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Small-sided games have been adopted as an integral part of soccer training, however, the use of task constraints by the coach and the action capabilities of both players and teams require further investigation. The aim of this investigation was to explore the age-category effects (under-11: U11, under-15: U15 and under-23: U23) on external training workloads (total distance covered, distance covered while walking, running and sprinting, number of sprints and maximum sprint speed), internal training load metrics (rate of perceived exertion, RPE) and tactical individual actions (passing number with dominant and non-dominant foot, and max passing speed) during 4 vs. 4 ball possession small-sided game constrained within three different playing areas (small: 20 x 15 m, medium: 25 x 20 m, and large: 30 x 25 m). Results revealed substantial differences (all p < .001) for each specific playing area observed across many of the external workload measures. For every area analysed, U23 players covered more distance walking, whereas U11 and U15 players covered more distances at higher intensities. Additionally, significant differences were found for the RPE (small playing area: p = .001; large playing area: p < .001) with U23 and U15 players showing higher scores compared with U11 ones. It can be concluded that a 4 vs. 4 ball possession small-sided game can provide different performance related stimuli to players, depending on age category and the playing surface area. Therefore, coaches and individuals involved with training and development of soccer players across all age groups should be aware of the key variables highlighted in this study before planning training drills.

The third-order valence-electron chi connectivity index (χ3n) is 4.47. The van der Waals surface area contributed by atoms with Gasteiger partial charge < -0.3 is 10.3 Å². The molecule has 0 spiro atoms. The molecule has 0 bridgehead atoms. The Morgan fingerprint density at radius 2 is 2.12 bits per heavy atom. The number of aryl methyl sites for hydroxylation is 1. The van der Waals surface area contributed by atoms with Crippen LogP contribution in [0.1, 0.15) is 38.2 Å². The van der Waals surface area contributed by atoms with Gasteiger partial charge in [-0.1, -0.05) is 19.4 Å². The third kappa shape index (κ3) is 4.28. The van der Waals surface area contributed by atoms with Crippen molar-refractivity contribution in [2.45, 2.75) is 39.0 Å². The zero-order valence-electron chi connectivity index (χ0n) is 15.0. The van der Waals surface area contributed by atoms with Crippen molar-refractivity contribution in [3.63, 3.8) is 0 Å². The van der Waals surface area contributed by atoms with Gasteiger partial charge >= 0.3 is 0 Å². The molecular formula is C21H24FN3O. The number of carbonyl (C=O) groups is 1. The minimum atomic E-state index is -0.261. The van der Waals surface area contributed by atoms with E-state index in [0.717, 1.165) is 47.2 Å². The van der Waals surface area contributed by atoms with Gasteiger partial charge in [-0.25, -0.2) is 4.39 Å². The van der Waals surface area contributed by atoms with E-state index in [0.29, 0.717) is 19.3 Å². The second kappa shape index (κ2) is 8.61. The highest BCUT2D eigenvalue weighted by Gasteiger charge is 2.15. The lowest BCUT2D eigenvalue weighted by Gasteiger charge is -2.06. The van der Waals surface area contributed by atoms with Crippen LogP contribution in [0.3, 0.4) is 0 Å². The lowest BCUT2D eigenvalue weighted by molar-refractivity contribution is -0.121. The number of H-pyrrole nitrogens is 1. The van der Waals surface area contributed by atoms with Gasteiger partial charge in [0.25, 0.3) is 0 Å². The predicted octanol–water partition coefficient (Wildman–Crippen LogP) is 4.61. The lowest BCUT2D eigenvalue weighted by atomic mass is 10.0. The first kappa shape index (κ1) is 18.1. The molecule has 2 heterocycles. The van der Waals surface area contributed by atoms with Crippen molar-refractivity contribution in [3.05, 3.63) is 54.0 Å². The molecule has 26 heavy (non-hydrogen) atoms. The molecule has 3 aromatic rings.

... Only one study had a high risk of bias, with a score ≤4 (see Table S1). There were 88 observational studies (i.e., 94%), with 82 prospective cohort studies [41,[43][44][45][46][47][48][49]51,52,[54][55][56][59][60][61][86][87][88]90,[92][93][94][95][96][97][98][99][100][101][102][103][104][105][106][107][108][109][111][112][113][114][116][117][118][119][120][121][122][123][125][126][127][128][129][130][131][132][133][134], 3 retrospective cohort studies [85,110,115], 2 cross-sectional studies [50,62], and one diagnostic accuracy study [124]. There were six experimental studies (i.e., 6%), with three pre-post interventional studies [42,58,89], two cross-over randomized controlled trials [53,91], and one non-randomized trial [57] (see Table S2). ...